I'm not much of a college basketball fan. Actually, I'm not much of a basketball fan, period.
So I feel that gives me a license to snicker at the outrage of people who are frantically filling out their NCAA Tournament brackets this week, hoping to win their office pools and complaining about the injustice of the selections.
Hey, the one good thing about the college basketball tournament — as I see it — is that the team that wins the national title really wins it. It isn't some mythical designation, as it is in football.
(Truth be told, I've always been much more of a football fan. Sometimes I wonder if that is because I've always been short — by basketball standards. No one would ever confuse me for — as one of Woody Allen's girlfriends put it in "Annie Hall" — a "pituitary case trying to stuff a ball through a hoop.")
The teams that are clearly the best in the country always get to compete in the NCAA Tournament, even if they stumble in the opening round of their conference tournaments. There was never a chance that North Carolina or Kansas would wind up playing with the also-rans in the NIT, simply because they didn't play for their conference championships.
And some marginal teams always get the chance to compete in the national tournament because they, inexplicably, got hot at the right time and won their conference tournaments, even though their performances during the regular season weren't particularly memorable.
I kind of liked the way Bob Ryan of the Boston Globe put it earlier this week. There really does seem to be something for everyone — or nearly everyone — in the NCAA Tournament.
But, while everyone seems to accept — and even anticipate — the upsets that inevitably occur, that doesn't keep them from complaining about them when they happen — and, sometimes, even before they happen.
It's kind of like that old saying about the weather. You know the one I'm talking about. Everyone complains about the weather, but no one does anything about it. We all know that the atmospheric conditions in the spring will spawn tornadoes. Likewise, we know that the atmospheric conditions from late spring until late fall are likely to produce hurricanes. That doesn't stop people from complaining when they occur.
OK, that's an extreme example. People seldom die at basketball games.
But my point is that people know these things will happen. The similarity is that no one knows where lightning will strike in the NCAA Tournament — just as no one knows where the next Hurricane Katrina will strike. The consequences are different, but the element of the unknown is the same.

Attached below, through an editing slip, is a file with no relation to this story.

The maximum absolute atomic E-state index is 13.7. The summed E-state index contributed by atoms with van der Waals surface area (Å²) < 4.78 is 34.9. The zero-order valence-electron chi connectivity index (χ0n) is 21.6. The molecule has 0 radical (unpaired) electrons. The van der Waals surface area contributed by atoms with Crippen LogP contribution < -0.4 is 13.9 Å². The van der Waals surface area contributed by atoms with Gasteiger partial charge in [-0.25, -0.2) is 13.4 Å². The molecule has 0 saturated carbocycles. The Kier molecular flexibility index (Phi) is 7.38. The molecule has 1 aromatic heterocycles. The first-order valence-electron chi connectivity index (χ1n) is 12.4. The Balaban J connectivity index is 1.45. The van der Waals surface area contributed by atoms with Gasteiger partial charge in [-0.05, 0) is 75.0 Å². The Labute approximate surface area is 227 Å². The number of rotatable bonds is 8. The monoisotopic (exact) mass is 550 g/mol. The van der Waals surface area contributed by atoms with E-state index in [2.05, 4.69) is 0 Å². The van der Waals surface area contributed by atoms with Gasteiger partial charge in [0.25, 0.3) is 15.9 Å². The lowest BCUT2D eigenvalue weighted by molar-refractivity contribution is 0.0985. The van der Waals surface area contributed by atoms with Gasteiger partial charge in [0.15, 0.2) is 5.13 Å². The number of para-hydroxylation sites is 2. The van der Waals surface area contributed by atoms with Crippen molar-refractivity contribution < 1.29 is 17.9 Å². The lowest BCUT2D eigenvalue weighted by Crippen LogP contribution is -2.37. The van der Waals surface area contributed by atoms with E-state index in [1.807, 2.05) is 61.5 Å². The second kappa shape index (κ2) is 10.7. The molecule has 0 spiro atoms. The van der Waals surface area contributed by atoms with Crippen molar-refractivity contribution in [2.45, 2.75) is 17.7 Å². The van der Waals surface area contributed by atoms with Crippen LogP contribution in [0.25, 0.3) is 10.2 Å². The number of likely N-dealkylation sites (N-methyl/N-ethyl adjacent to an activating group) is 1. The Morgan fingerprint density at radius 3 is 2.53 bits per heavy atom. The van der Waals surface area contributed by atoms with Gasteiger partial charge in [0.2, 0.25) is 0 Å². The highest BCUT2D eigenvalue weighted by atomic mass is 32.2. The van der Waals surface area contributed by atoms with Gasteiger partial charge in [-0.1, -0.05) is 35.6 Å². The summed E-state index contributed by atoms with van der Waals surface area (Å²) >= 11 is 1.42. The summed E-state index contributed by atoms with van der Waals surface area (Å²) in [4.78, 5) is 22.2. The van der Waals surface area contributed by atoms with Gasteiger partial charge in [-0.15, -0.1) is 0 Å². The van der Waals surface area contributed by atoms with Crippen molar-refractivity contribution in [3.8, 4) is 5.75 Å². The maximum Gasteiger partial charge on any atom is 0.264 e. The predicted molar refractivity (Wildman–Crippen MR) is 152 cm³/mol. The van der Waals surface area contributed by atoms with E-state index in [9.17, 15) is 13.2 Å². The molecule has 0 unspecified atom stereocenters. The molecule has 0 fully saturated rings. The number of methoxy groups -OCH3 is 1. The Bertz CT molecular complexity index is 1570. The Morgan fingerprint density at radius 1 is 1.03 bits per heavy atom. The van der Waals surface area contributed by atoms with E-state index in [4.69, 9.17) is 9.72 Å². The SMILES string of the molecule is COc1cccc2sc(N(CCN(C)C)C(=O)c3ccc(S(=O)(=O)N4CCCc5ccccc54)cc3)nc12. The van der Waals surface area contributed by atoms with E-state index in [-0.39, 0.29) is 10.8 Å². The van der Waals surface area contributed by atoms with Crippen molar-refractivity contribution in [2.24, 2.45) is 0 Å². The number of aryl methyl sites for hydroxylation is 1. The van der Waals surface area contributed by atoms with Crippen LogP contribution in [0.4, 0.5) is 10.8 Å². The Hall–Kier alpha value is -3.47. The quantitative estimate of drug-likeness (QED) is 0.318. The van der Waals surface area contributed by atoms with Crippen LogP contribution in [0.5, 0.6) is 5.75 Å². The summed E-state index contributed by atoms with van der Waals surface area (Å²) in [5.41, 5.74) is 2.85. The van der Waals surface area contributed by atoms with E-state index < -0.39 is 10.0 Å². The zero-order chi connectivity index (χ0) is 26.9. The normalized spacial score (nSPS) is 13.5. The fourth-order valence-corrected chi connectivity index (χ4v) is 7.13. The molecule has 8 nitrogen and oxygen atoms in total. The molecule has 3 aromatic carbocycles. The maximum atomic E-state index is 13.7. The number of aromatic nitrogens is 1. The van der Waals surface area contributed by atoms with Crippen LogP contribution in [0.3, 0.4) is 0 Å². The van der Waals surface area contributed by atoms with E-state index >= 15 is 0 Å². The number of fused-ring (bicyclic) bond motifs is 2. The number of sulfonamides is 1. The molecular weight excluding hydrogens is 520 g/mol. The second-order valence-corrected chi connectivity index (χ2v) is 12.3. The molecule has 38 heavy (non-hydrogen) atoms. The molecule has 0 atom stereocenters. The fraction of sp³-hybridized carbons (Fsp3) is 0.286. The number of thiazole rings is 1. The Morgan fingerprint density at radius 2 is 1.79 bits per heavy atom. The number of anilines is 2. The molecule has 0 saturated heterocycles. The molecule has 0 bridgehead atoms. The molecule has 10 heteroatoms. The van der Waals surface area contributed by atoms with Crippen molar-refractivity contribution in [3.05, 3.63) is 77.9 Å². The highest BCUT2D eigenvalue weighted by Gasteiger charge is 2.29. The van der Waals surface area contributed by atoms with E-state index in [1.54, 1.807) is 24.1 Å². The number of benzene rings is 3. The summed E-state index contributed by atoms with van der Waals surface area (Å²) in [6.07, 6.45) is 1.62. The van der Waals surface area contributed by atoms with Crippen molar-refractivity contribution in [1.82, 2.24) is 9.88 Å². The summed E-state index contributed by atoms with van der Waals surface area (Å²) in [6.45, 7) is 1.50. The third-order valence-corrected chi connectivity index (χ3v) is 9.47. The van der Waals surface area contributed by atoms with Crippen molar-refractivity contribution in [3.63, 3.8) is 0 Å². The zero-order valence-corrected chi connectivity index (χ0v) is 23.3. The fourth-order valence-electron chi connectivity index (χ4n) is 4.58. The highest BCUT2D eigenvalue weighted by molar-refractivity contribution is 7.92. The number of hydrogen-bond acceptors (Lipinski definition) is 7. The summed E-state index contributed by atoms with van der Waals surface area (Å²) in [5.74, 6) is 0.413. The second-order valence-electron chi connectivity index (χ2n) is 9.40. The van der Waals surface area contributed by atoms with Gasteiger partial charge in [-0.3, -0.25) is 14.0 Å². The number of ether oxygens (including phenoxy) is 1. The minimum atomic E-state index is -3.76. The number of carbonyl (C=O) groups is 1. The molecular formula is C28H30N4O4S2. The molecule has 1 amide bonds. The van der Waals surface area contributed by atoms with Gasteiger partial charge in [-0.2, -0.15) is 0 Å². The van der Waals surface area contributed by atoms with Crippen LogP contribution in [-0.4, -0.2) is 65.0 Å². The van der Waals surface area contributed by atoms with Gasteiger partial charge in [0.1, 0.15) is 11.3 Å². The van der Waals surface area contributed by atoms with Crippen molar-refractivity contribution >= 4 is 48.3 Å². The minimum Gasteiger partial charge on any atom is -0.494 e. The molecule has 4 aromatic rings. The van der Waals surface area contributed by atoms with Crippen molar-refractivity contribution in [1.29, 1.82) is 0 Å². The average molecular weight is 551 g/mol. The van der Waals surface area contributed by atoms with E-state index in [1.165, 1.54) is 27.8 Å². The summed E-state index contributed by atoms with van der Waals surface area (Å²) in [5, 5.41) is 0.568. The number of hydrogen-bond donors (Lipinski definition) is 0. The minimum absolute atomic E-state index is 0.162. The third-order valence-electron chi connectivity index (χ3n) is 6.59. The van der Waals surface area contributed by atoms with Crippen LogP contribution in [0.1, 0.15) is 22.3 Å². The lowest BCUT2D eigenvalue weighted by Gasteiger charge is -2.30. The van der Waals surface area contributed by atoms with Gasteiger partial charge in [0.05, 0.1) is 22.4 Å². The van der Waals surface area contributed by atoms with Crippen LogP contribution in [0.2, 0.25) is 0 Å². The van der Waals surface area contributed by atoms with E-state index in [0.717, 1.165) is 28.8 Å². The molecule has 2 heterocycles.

Perhaps there is a certain advantage with a hurricane that people do not have with a tornado. There is usually some advance warning — a few days, at least — that a hurricane is on the way. Computer models can try to predict the path a hurricane will follow, but hurricanes are still subject to the laws of nature, and certain unexpected variables often come into play.
Upsets in the NCAA Tournament seem to be more like tornadoes. They happen without much warning — and, when they are over, the survivors are left shaking their heads and wondering what happened.
Speaking of computer models, many people seem to place the same faith in computer models when making their NCAA picks as they do in predicting the behavior of hurricanes.
The computer age really does make many things possible that were not possible even a few short years ago. But computers are just one of the tools that people can use. They can't replace human observation or human logic. They may be able to enhance them, but they can't replace them.
Matthew Futterman touches on this in the Wall Street Journal. "At first glance, it's nearly impossible not to pick Kansas over North Dakota State in the first round," he writes. "Yet, when sports forecaster AccuScore ran 10,000 computer simulations of the game between the Jayhawks (25-7) and the Bison (26-6), Kansas lost 22.6% of the time."
Does that make you more inclined to pick North Dakota State to prevail over Kansas? I would be surprised if it did. Logic still says Kansas will win that game.
Some sports writers do try to prepare their readers for the upsets to come, even if they can't pinpoint them in advance.
For example, Tom Knott of the Washington Times wrote this week that the absence of star power means there will be upsets in the tournament.
Adam Himmelsbach looks for upset trends in the New York Times by talking with coaches who pulled off such improbable victories in previous tournaments. But, as far as I can see, he never defined the formula that can absolutely propel an underdog to the next round.
Jerry Spar wrote in the Boston Herald that the regular season and the conference tournaments suggest there should be many upsets. "Off we go," he wrote, "into the great wide open."
Nevertheless, Spar gave his recipe for playing it safe in the tournament, suggesting that people who insist on filling out their NCAA brackets should pick North Carolina and Louisville for the national championship game.
And that's the thing to keep in mind, whether you're filling out the bracket and trying to devise the scenario that will win the money in your office pool or you're simply a casual observer.
Cinderella rarely wins it all.